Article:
Although the setup just works fine in the VM and you can even provisioning Subscriptions and Tenant VMs there are some serious issues with networking when using this nested setup. As soon as you connect to a fabric VM (with RDP or VM Console) the VM with the virtual Hyper-V Host will crash. Many thanks to Alain Vetier for pointing this out and sharing his finding here! See also his comments below.
Last week Microsoft released a first preview of the Microsoft Azure Stack. The software stack which allows you to run Azure in your own datacenter.
Official a physical server with quite a lot of CPU cores and memory is required to deploy the Azure Stack Technical Preview. Because I do not have any spare servers in my home lab to use exclusively for the Azure Stack Technical Preview I looked for an alternative and I tried to deploy it in a VM. And here is a short walk through how you do it.
First of all you need the following:
- A Hyper-V Host installed with Windows Server 2016 TP4 (TP4 is needed for nested virtualization feature)
- The “Microsoft Azure Stack Technical Preview.zip” file which you can get from here: https://azure.microsoft.com/en-us/overview/azure-stack/
- At least 32GB of RAM and 150GB of free Disk space available
Frist extract the Microsoft Azure Stack Technical Preview.zip on to the local hard drive of the Hyper-V Host. This will lead you to a folder with an .exe and 6 .bin files.
Run the Microsoft Azure Stack POC.exe to extract the actually data to deploy the Azure Stack Preview. This created the “Microsoft Azure Stack POC” folder.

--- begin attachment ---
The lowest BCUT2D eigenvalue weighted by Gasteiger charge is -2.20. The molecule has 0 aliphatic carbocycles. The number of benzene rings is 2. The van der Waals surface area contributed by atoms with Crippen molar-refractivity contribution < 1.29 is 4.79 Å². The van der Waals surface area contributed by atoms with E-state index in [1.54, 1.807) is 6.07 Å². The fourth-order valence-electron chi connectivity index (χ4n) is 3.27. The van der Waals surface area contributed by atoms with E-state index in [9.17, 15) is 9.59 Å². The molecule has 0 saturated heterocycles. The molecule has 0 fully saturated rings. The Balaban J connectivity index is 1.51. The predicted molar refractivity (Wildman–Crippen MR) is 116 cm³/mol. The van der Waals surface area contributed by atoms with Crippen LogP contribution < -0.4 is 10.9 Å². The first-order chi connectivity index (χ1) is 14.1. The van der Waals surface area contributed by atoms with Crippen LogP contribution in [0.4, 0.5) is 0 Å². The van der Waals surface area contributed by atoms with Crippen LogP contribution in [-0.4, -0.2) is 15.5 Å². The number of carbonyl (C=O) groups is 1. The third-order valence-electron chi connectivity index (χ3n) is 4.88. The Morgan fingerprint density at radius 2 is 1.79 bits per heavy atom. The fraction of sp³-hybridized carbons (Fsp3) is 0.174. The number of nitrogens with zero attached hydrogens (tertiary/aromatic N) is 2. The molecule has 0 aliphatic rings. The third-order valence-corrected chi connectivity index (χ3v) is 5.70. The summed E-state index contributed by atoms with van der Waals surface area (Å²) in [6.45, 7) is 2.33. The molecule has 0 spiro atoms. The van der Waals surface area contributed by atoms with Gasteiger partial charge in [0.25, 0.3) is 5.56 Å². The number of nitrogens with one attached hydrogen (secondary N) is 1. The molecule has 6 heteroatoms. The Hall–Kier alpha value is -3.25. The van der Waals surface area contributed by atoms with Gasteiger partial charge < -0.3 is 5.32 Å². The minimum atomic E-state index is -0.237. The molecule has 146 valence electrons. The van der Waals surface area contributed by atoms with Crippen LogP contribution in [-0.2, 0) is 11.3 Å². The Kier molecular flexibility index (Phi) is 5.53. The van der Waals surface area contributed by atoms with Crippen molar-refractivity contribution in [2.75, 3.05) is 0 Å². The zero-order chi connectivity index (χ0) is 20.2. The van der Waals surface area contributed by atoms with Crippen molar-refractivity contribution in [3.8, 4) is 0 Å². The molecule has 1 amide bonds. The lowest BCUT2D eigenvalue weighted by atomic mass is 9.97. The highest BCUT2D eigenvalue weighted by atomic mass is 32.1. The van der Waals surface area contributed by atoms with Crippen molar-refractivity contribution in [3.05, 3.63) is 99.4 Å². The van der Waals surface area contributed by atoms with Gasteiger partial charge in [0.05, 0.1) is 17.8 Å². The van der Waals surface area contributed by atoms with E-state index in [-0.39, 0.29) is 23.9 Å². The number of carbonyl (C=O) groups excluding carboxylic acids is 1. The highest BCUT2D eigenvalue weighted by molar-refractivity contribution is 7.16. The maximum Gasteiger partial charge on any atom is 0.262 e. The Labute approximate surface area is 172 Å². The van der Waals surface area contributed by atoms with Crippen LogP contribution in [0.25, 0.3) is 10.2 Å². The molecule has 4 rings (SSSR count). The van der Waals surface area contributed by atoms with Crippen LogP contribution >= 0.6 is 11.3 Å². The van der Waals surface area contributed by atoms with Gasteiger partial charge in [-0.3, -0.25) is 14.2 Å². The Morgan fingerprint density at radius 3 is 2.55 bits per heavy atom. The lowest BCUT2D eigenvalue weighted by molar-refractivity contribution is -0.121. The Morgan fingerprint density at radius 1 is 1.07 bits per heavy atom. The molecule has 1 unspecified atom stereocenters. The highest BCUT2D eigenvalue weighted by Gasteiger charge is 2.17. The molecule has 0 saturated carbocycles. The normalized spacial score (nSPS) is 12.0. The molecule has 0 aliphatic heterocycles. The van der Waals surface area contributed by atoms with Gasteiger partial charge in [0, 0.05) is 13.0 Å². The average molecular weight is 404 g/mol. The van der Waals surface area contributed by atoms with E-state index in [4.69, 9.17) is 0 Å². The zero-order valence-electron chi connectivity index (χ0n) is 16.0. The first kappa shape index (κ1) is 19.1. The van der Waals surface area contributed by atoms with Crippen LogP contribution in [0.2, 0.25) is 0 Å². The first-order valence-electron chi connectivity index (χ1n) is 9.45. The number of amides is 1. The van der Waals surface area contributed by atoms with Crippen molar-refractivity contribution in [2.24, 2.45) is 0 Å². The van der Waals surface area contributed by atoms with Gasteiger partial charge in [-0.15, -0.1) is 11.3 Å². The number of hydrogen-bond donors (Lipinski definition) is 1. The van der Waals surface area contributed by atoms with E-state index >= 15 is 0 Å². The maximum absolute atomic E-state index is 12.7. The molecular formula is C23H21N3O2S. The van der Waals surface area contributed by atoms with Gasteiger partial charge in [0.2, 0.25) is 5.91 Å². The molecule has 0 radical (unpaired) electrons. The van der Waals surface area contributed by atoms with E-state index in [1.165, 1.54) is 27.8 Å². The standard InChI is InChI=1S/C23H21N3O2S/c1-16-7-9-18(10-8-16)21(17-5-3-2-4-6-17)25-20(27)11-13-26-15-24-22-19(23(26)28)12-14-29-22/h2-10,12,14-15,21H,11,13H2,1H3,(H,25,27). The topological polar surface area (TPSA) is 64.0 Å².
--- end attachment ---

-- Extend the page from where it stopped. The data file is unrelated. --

Then copy the “WindowsServer2016Datacenter.vhdx” outside of the “Microsoft Azure Stack POC” folder and rename it to e.g. MicrosoftAzureStackPOCBoot.vhdx.
Mount (double click) the copied VHDX and copy the whole “Microsoft Azure Stack POC” folder into it.
Then dismount the VHDX through Explorer or by PowerShell (Dismount-VHD)
Now it’s time to create a “litte” 😉 VM with 32GB of RAM at minimum and as much vCPU as your hardware can suffer.
Note: Dynamic Memory must be disabled on this VM!
Use the copied VHDX form above as the first disk (boot disk) of this VM and add 4 more empty data disks. (min. 140GB each)
Enable MAC address spoofing on the Network Adapter.
This is need for network connectivity of the nested VMs which the Azure Stack Setup will create.
Lastly the nested visualization feature (new in TP4) must be enabled on the vCPU of the VM. Do this with the following PowerShell command:
Set-VMProcessor -VMName azurestackpoc -ExposeVirtualizationExtensions $true
Azure Stack Deployment
Now start the VM and answer the question of the Windows Setup and the login with local Administrator account.
If you have less than 96GB RAM assigned to the VM you have to tweak the deployment script before you start the setup. Daniel Neumann has written an excellent blog post about the necessary modifications: http://www.danielstechblog.io/microsoft-azure-stack-technical-preview-on-lower-hardware/
Now, finally, you can run the PowerShell deployment script (Deploy Azure Stack.ps1) as it is described in the original documentation from Microsoft. The script will take several hours to finish. So better get you a cup of coffee or have a “little” break and hope everything goes well. 😉 If it does, you will get a functional Azure Stack installation in a VM.